Tip #8: Enlist the help of other family members

Perhaps you have been designated as the caregiver for your parents, but this does not mean that you cannot engage with your siblings (if you have any). Share your concerns or that which others can help with, be it a day off or otherwise. Most importantly, everyone should see eye to eye on the main issues. 

Are you the primary caregiver in your family who manages most of the duties? Here are some tips for family members to come together and share caregiving responsibilties to take the best care of your loved one.

Tip #9: Explain the consequences

Your parents may be difficult in the sense of desire to retain their independence and mobility. However, it is important to let them know the possible consequences of their actions. For example, if they are not well enough to drive adequately, this may result in a road accident that affects others too. Or in other cases, a fall may lead to a steeper decline in life quality. These words should not be preached but you can try to address your concerns calmly, treating them as an adult. 

Tip #10: Understanding the motives behind their behaviour

When your parents act aggressively, it may help to understand the why behind their behaviour. Not all actions have reasons behind them, but most would. They may be afraid of change, be it going to home care or regular doctor appointments. Anxiousness may cripple their outlook on life. However, if the situation gets abusive or harmful, seek to address the situation before it worsens. 

Relocating our parents or grandparents from house to house is a common care arrangement among siblings. While it seems more ideal to many as opposed to nursing homes, frequent relocation could cause stress and anxiety to both parties of the family which could result in aggressive behaviour.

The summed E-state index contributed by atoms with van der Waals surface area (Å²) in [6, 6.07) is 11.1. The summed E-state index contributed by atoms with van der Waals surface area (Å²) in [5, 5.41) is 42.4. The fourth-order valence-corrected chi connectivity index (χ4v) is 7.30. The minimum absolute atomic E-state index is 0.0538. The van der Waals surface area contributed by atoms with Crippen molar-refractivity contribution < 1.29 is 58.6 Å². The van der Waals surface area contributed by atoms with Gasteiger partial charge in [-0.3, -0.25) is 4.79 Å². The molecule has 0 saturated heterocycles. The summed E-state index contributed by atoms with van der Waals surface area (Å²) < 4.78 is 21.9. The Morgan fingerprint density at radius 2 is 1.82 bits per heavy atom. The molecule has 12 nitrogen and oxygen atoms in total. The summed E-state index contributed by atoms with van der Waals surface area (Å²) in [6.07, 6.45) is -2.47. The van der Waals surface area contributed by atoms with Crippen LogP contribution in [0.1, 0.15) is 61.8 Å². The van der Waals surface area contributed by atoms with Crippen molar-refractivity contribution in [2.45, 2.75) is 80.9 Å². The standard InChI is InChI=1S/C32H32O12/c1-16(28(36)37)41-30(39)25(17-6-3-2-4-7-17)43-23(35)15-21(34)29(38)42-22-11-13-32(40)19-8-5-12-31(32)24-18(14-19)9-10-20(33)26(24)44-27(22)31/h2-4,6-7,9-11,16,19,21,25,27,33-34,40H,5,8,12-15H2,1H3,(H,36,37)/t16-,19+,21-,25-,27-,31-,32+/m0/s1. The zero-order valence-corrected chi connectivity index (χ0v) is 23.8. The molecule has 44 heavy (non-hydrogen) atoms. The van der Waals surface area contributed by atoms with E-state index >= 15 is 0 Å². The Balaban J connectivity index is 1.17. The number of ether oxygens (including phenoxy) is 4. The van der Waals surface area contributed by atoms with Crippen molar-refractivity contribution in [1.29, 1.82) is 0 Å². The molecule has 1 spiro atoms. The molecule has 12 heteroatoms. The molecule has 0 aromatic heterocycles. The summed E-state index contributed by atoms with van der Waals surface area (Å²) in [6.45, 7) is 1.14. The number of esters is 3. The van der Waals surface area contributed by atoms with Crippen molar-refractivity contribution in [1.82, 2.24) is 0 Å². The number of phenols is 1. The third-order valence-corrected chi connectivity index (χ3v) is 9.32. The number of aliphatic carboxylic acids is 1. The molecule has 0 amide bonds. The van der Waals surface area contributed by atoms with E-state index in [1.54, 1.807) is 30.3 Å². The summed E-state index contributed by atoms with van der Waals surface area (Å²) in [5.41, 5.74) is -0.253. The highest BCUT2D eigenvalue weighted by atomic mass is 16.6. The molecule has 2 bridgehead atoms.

Tip #11: Do not blame yourself if something goes amiss

Despite difficulties and conflicts, it is easy to blame yourself if something bad happens. This may come especially if you get tired of caring for them or allow them some autonomy for decision-making. When bad things happen, you cannot control or undo them. Instead, remain on standby and jump in to help when you are in a position to do so.

Tip #12: Communicate your boundaries

Unconditional care and love are expected by most people, but challenging to practise. Each person’s limitations vary and may come into conflict. Setting your boundaries, be it on phone calls, emergencies, or extend of care, can improve your own well-being in the long run. This helps you and your parents to avoid long-term resentment due to disappointment and mismatched expectations. 

Other Solutions: Hire A Caregiver

Homage is a personal healthcare solution that connects caregivers, nurses and therapists with seniors who need on-demand holistic home care in their homes, allowing them to recover and age with grace, control and dignity.

Download the app now to find out more and start booking quality care for your loved one!